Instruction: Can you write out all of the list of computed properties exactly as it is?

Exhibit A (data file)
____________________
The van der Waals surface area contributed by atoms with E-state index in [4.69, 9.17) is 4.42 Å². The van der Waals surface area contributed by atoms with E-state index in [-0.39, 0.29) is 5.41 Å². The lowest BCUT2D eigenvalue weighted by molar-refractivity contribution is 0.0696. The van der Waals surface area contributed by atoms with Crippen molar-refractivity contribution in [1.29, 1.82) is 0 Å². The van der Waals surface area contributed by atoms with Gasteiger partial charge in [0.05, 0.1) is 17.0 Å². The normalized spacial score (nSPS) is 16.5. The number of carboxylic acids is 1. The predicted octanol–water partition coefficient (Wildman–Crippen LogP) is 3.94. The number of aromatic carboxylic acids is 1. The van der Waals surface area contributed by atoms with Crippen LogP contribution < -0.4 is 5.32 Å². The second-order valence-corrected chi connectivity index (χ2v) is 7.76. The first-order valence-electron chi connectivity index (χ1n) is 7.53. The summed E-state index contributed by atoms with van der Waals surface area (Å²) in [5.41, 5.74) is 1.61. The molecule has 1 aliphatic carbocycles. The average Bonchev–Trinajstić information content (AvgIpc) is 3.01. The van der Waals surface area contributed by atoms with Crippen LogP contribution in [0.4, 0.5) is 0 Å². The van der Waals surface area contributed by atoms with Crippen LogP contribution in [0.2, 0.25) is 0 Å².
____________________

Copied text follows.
The van der Waals surface area contributed by atoms with E-state index in [4.69, 9.17) is 4.42 Å². The van der Waals surface area contributed by atoms with E-state index in [-0.39, 0.29) is 5.41 Å². The lowest BCUT2D eigenvalue weighted by molar-refractivity contribution is 0.0696. The van der Waals surface area contributed by atoms with Crippen molar-refractivity contribution in [1.29, 1.82) is 0 Å². The van der Waals surface area contributed by atoms with Gasteiger partial charge in [0.05, 0.1) is 17.0 Å². The normalized spacial score (nSPS) is 16.5. The number of carboxylic acids is 1. The predicted octanol–water partition coefficient (Wildman–Crippen LogP) is 3.94. The number of aromatic carboxylic acids is 1. The van der Waals surface area contributed by atoms with Crippen LogP contribution < -0.4 is 5.32 Å². The second-order valence-corrected chi connectivity index (χ2v) is 7.76. The first-order valence-electron chi connectivity index (χ1n) is 7.53. The summed E-state index contributed by atoms with van der Waals surface area (Å²) in [5.41, 5.74) is 1.61. The molecule has 1 aliphatic carbocycles. The average Bonchev–Trinajstić information content (AvgIpc) is 3.01. The van der Waals surface area contributed by atoms with Crippen LogP contribution in [0.4, 0.5) is 0 Å². The van der Waals surface area contributed by atoms with Crippen LogP contribution in [0.2, 0.25) is 0 Å².